Tuesday, June 11, 2013

Through the Looking-Glass

Google Glass is finally getting mainstream press now that the dev kit has been released (for a whopping $1500) to select applicants. The press, however, is focused almost solely on the fact that people can record anything they happen to be looking at. Congress replied by issuing a letter to Google addressing privacy concerns of the device. Why? Has everyone lost their minds? Places like theaters, bars, casinos, and whatnot are already starting to ban them out of recording concerns and I think that's absurd.

The concerns about the facial recognition technology also baffle me. People are so ridiculously paranoid of the internet. The irony of this age of information is that all information is provided by the users--we are paranoid of ourselves.

What about the good uses? This would be nothing short of amazing in a scholastic environment. You can record anything you do in class whether it be the lecture, complete with the teacher's slides or board-work, even just how to do a single math proof would be infinitely useful, lab procedures, to recall internet references while working without stopping, et cetera. The potential for abuse is there too, of course, but professors tend to ban any sort of communicative technology during quizzes and tests for obvious reasons anyway. Good luck using a TI in a Calculus exam.

E3 is under way starting today, and I will have more to say when it concludes... So far, I am impressed with what I have seen of the PlayStation 4, which is a stark departure from the philosophies contained within the Xbox One. Nintendo is off in its own aspergers corner. Kids, we are upon a new console war, a real one. One can not honestly tell me that ultimately the Nintendo Wii, PlayStation 3, and Xbox 360 were not actually all the same system. Sure, they all had their quirks, but it was the same thing repackaged. I remember concerns that the Nintendo 64 was a cartridge system, the PlayStation systems were failing, and the Sega Saturn was just were not flying off the shelves. All of the consoles had a different philosophy and through the market, you saw what worked and what did not. There was a choice to your purchase. Let us see that again and spark those strong debates over who is really doing it right.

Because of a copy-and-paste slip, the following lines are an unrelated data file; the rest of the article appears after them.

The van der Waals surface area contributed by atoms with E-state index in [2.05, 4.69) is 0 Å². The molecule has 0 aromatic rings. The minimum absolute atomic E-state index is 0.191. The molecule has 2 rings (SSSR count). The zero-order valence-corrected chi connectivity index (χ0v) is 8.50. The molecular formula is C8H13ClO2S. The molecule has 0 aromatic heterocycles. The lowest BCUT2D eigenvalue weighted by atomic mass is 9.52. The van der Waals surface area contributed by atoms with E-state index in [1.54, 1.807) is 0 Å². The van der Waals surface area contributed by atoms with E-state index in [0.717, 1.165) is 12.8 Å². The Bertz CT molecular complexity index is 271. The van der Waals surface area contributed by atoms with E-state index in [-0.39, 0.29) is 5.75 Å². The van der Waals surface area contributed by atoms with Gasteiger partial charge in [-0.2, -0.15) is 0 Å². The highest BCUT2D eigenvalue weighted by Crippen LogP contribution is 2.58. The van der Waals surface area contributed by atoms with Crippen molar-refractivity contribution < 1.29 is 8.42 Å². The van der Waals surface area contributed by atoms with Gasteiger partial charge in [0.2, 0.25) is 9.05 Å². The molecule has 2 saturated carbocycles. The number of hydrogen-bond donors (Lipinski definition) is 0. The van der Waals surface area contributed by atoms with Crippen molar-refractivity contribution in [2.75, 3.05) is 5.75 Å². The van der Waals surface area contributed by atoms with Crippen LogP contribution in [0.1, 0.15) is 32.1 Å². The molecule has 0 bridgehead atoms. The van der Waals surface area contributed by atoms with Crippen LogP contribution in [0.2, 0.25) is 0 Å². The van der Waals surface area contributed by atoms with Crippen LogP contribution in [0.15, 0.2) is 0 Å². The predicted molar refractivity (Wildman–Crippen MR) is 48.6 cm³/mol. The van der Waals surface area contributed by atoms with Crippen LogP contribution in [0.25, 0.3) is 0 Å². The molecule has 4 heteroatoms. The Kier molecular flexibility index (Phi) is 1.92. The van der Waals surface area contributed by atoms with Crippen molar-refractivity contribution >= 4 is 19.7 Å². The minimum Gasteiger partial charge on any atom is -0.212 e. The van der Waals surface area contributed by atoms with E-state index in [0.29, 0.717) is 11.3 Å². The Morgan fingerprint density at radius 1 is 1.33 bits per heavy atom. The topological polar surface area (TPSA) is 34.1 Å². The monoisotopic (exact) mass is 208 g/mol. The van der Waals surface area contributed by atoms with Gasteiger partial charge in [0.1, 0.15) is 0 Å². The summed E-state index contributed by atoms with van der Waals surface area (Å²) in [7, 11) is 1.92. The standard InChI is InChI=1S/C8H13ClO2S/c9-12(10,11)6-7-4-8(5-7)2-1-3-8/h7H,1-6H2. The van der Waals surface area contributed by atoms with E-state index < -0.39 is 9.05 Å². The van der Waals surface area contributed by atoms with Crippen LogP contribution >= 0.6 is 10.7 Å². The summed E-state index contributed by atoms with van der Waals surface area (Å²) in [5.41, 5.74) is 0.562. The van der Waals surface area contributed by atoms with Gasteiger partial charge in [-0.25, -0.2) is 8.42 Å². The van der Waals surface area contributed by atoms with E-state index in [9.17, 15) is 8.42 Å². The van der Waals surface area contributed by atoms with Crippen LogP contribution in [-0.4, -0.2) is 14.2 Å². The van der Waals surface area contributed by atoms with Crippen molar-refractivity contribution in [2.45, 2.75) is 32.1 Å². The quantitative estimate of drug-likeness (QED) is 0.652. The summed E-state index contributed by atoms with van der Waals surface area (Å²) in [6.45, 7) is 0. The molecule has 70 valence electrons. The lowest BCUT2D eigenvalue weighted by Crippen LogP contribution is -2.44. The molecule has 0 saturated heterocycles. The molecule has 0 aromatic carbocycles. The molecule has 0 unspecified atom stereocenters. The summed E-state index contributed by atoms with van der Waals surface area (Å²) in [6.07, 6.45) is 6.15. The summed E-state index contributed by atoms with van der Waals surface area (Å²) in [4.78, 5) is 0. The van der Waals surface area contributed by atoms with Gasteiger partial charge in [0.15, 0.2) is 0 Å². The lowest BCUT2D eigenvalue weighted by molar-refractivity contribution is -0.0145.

Monday, May 6, 2013

Video Games vs Sports

Just read a painfully biased article on a Sports News site that admonished video gamers who did not like watching or talking about professional sports, because we waste more time watching digital orcs battle than a typical sports spectator would spend watching real people battle. Let me set the record straight as a gamer: I hate sports spectating because it is boring and requires no active thought processes to watch. At least you exercise problem-solving while gaming. 

I have nothing against playing sports however. We do not watch orcs slay each other and we are not in some fantasy-world that glorifies violence, but rather we do a series of well-timed inputs that require at least a minimal amount of concentration with an interactive computer video. Playing a video game, playing a sport, drawing, writing, and driving a car on a scenic route are all technically useless activities, but we do them. What I don't do is watch people play sport unless I want to learn the rules or get a feel for what is performed while playing; same with video games.

I guess there are doers and there are watchers, but neither should judge the other.

Also, I have finally cemented myself as a perma-geek. Courtesy of an apprentice, Caroline Phillpot, at Addiction here in Gainesville. Sonic is on the other side, but he needs a touch-up.


Ghosts about. I did finally score a 3DS.